The Indian government has an ambitious smart city program, committing in 2015 to investing in 100 smart cities over five years.

However, progress has been slow. In January 2019, the government admitted that just $510 million of $2.3 billion allocated had been spent on smart cities projects.

“Around five years ago, the plan was to do everything in smart cities with private money,” explains Nisheeth Srivastava, construction leader for Marsh JLT Specialty.

“Eventually, people realized that it was going to be tough to persuade the private sector to build the basic infrastructure. Now the plan is to improve basic infrastructure to a level where it is attractive to foreign investment,” he adds. India’s smart city agenda is now more attractive, integrated into a plan for five huge industrial corridors linking the country’s biggest cities.

These include the Delhi-Mumbai Industrial Corridor, the Chennai-Bangalore Industrial Corridor, and the Bangalore-Mumbai Economic Corridor. This approach is attracting overseas interest, with Japan a keen participant.

Smart City, Smart Contractor?

While tomorrow’s vision of a smart city delivers healthier and happier inhabitants, it cannot be presumed that the lives of those building and updating the city’s infrastructure will also be better.

In emerging economies, construction workers are often uneducated or poorly educated, whose welfare and rights are often overlooked.

However, the involvement of overseas banks and other funders can positively affect safety standards and worker health.

In Brazil, major infrastructure projects already adhere to international standards, says Dabus. Brazil is enjoying its third wave of public-private deals, with the latest one seeing the involvement of overseas players.

“In the infrastructure sector we already have international funders and agencies involved. International companies are very strict about safety, but I don’t see that it is a huge problem for Brazilian companies to meet those standards,” says Dabus, although he adds, “It may be a different story for small construction sites.”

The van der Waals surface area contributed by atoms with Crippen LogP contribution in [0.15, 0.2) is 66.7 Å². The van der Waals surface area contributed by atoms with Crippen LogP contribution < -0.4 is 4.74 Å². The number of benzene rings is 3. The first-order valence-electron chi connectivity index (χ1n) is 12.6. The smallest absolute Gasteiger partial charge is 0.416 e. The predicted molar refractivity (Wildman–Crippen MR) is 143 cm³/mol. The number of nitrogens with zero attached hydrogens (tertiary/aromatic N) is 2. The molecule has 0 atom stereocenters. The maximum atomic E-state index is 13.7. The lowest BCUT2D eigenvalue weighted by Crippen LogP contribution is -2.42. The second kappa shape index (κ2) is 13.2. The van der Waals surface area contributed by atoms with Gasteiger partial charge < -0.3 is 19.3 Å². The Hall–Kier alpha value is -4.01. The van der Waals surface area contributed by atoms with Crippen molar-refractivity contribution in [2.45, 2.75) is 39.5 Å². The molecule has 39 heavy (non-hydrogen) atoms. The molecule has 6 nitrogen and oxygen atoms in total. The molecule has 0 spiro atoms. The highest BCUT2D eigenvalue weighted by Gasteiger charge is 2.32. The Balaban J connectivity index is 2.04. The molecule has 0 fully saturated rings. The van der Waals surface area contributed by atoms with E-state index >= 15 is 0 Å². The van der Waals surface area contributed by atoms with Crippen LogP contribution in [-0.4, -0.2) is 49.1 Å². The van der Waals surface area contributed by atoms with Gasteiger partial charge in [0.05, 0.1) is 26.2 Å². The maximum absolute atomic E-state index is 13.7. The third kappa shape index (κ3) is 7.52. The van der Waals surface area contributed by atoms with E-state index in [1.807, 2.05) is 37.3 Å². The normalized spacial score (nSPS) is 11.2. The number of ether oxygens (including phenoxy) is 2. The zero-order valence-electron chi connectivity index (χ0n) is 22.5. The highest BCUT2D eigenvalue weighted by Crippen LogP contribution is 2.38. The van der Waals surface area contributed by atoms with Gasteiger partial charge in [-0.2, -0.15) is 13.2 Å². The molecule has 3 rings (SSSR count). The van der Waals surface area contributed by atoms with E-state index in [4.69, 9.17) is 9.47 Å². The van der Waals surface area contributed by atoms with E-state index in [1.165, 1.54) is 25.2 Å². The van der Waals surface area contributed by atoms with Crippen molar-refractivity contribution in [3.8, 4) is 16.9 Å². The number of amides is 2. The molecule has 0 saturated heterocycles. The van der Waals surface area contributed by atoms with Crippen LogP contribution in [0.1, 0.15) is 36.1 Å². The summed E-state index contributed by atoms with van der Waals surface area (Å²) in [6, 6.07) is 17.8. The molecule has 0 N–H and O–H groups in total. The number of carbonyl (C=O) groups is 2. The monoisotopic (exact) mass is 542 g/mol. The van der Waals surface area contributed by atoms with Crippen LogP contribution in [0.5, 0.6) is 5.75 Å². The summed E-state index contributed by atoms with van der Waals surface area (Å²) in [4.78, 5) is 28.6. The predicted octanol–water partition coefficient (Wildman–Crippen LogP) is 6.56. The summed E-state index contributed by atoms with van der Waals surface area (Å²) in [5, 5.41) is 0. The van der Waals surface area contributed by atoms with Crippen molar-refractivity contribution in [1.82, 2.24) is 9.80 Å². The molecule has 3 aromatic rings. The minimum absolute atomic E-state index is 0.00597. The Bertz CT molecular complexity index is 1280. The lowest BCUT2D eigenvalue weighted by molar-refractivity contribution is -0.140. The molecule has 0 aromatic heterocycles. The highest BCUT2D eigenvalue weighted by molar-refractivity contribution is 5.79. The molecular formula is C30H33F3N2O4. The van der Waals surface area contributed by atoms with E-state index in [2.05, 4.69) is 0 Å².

For Planet Smart City, which is developing the smart cities of Laguna (see box) and Natal in Brazil, and hoping to create smart districts within some of India’s large cities, it is important that construction workers are competent.

“We want the highest levels of quality and safety,” says Daniele Russolillo, deputy chief executive officer of Planet Smart City, an English company headquartered in London. “If we want to build a sustainable place, we want to start with the people working in it.”

In Brazil, Planet Smart City is carrying out the construction work itself, employing local people. “We have 300 workers, all trained by us to high levels of safety,” says Russolillo.

In India, Planet Smart City partners only with local developers who share the same values and the same standards for safety and quality to be given to local contractors, says Russolillo.

Alongside the basic obligation of a company to protect and care for its workforce, there are various reasons why safe, skilled workers are important for Planet Smart City developments.

First, construction sites often serve as a shop window for would-be inhabitants, with 24-7 camera footage shown online and visits to sites from potential house buyers meaning that the reputational exposures of a company are an ever-increasing concern.

Second, the company promises to develop quickly to provide a better internal rate of return for its investors, and poor health, safety, and well-being policies may cause unnecessary delays to project delivery.

In India, Srivastava doesn’t see overseas investors or developers as a catalyst for welfare improvements among the country’s construction workers. Instead there is pressure from the government, he says.